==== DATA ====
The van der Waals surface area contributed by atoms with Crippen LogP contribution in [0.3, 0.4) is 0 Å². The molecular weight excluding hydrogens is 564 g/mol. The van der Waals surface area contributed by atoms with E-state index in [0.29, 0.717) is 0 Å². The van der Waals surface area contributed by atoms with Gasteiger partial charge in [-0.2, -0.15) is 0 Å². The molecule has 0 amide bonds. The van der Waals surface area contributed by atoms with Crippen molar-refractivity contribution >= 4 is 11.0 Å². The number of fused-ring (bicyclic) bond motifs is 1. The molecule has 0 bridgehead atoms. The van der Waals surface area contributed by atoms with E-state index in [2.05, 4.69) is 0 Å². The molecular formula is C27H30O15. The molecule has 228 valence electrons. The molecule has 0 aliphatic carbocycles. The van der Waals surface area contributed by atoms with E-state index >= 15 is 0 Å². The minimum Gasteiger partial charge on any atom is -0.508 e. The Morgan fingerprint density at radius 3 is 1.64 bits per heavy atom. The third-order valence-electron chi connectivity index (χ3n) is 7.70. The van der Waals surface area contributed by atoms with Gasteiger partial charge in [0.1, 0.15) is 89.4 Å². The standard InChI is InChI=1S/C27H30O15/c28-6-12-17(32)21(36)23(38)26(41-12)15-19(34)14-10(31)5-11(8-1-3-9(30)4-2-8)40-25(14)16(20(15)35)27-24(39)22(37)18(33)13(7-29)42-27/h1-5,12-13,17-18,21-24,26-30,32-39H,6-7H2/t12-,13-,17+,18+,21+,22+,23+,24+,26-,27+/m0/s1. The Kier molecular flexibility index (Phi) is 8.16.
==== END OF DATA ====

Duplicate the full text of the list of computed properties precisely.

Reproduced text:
The van der Waals surface area contributed by atoms with Crippen LogP contribution in [0.3, 0.4) is 0 Å². The molecular weight excluding hydrogens is 564 g/mol. The van der Waals surface area contributed by atoms with E-state index in [0.29, 0.717) is 0 Å². The van der Waals surface area contributed by atoms with Gasteiger partial charge in [-0.2, -0.15) is 0 Å². The molecule has 0 amide bonds. The van der Waals surface area contributed by atoms with Crippen molar-refractivity contribution >= 4 is 11.0 Å². The number of fused-ring (bicyclic) bond motifs is 1. The molecule has 0 bridgehead atoms. The van der Waals surface area contributed by atoms with E-state index in [2.05, 4.69) is 0 Å². The molecular formula is C27H30O15. The molecule has 228 valence electrons. The molecule has 0 aliphatic carbocycles. The van der Waals surface area contributed by atoms with E-state index >= 15 is 0 Å². The minimum Gasteiger partial charge on any atom is -0.508 e. The Morgan fingerprint density at radius 3 is 1.64 bits per heavy atom. The third-order valence-electron chi connectivity index (χ3n) is 7.70. The van der Waals surface area contributed by atoms with Gasteiger partial charge in [0.1, 0.15) is 89.4 Å². The standard InChI is InChI=1S/C27H30O15/c28-6-12-17(32)21(36)23(38)26(41-12)15-19(34)14-10(31)5-11(8-1-3-9(30)4-2-8)40-25(14)16(20(15)35)27-24(39)22(37)18(33)13(7-29)42-27/h1-5,12-13,17-18,21-24,26-30,32-39H,6-7H2/t12-,13-,17+,18+,21+,22+,23+,24+,26-,27+/m0/s1. The Kier molecular flexibility index (Phi) is 8.16.